SINGAPORE: Food takes centrestage during Chinese New Year, like most festive celebrations. But in the lead up to the occasion this year, retailers selling festive goodies say business is more lacklustre compared to 2015.
Family-run bak kwa (sliced barbecued pork) stall Bee Kim Heng has seen festive retail sales drop by 10 to 20 per cent compared to last year. Based at People’s Park Food Centre, Bee Kim Heng – which is run by Mr Teo Ah Thin, 81 – has been in operation for almost 50 years.
“We suspect it’s the economy, (it’s) because of the retrenchments that are going around in the market,” said Mr Damien Teo, who helps his father out during busy periods like Chinese New Year.
Bak kwa, or sliced barbecued pork, being grilled at Bee Kim Heng. (Photo: Linette Lim)
Mr Teo, who is in his 30s, added: “A lot of our business is very dependent on regular customers. Some of the regular customers, for example – in the year before, they’d buy 3kg, maybe 5kg. This year, some of them have cut down in terms of the quantity they buy. They just want to save up a bit, I guess.”
Similarly, fruit and nut supplier Tian Ran has experienced a 30 per cent drop in sales for the festive period. “A lot of people are browsing and tasting, but fewer are buying. I think it’s due to the bad economic situation,” said a Tian Ran employee, who only wanted to be known as Mr Fang.
Mr Fang has been selling peanuts and melon seeds – traditional Chinese New Year snacks – for the past eight years. While this year’s takings are poorer than last year, the 40 year-old said he feels things are not as bad as in the aftermath of the 2008 global financial crisis.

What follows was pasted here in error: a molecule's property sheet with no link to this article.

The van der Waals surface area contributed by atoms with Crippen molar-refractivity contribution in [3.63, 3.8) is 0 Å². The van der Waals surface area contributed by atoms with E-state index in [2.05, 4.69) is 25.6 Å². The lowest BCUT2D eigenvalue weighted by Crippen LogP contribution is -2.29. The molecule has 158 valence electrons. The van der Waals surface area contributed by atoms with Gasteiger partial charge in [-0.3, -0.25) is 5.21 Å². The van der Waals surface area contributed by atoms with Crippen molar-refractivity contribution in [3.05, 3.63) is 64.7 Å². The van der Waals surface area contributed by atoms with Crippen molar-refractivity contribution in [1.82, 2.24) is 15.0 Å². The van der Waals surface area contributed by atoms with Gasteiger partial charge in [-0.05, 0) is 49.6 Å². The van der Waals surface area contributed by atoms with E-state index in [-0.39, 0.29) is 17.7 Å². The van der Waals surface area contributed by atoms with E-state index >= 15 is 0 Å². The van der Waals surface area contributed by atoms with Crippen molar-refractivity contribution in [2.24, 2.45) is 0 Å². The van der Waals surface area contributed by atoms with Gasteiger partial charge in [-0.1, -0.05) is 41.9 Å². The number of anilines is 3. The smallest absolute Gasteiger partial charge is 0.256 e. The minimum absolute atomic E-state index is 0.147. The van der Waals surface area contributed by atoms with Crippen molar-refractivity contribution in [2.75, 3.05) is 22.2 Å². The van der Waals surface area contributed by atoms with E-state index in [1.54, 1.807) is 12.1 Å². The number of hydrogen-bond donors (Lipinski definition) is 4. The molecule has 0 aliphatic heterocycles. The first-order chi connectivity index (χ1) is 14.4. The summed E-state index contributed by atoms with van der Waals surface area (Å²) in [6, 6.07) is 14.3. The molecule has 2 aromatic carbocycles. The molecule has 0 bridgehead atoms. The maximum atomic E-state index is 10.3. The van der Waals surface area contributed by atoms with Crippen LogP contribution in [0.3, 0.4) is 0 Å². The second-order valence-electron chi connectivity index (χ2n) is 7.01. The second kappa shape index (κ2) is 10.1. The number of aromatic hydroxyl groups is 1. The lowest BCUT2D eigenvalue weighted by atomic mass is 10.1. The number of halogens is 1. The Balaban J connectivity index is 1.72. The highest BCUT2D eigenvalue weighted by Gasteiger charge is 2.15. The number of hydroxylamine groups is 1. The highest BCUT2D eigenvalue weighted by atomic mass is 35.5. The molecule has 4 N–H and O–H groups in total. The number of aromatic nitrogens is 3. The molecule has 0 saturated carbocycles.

Festive goodies, like melon seeds and peanuts, on display in Chinatown. (Photo: Linette Lim)
Less than a few hundred metres away, in the annual Chinatown Festive Street Bazaar, employees running a temporary waxed meat stall also opined that buying sentiment is poor.
“We’re mainly in distribution, but we have set up a stall at this bazaar for many years. This year, sales are down about 30 per cent,” said a stall employee, who only gave his name as Mr Liang.
The 56-year-old who has been in the business for 30 years, believes that shoppers have held back due to the rainy weather, and a poorer economic climate.
A customer buying waxed meat - a Chinese New Year staple - at the Festive Street Bazaar in Chinatown. (Photo: Linette Lim)
A MIXED PICTURE, OVERALL?
Outside of the Chinatown area – the epicentre of Chinese New Year shopping – other consumer businesses appear to be faring a little better.
For example, Paradise Group, which will have over 20 restaurants in operation on the first and second day of the Chinese New Year period, told Channel NewsAsia these restaurants are already 80 to 90 per cent booked for the first day.
Hotel Fort Canning also expects to “sell-out for the season”, as it caters to both foreign visitors and local staycationers. In an email reply, a hotel spokesperson said: “Demand for our rooms are typically higher during this extended period of festivities and the hotel usually runs at full capacity.”
Meanwhile, online travel agency ZUJI has recorded a 17 per cent year-on-year increase in staycation hotel bookings during the Chinese New Year period, with an average spend of S$190 to S$220 per night.
“We’re also seeing more 4-star hotels being booked on ZUJI this year, as compared to last year which had an almost even split of both 4 and 5-stars bookings. This could possibly be due to Singapore travellers being more budget conscious,” said Ms Chua Hui Wan, CEO of ZUJI Singapore.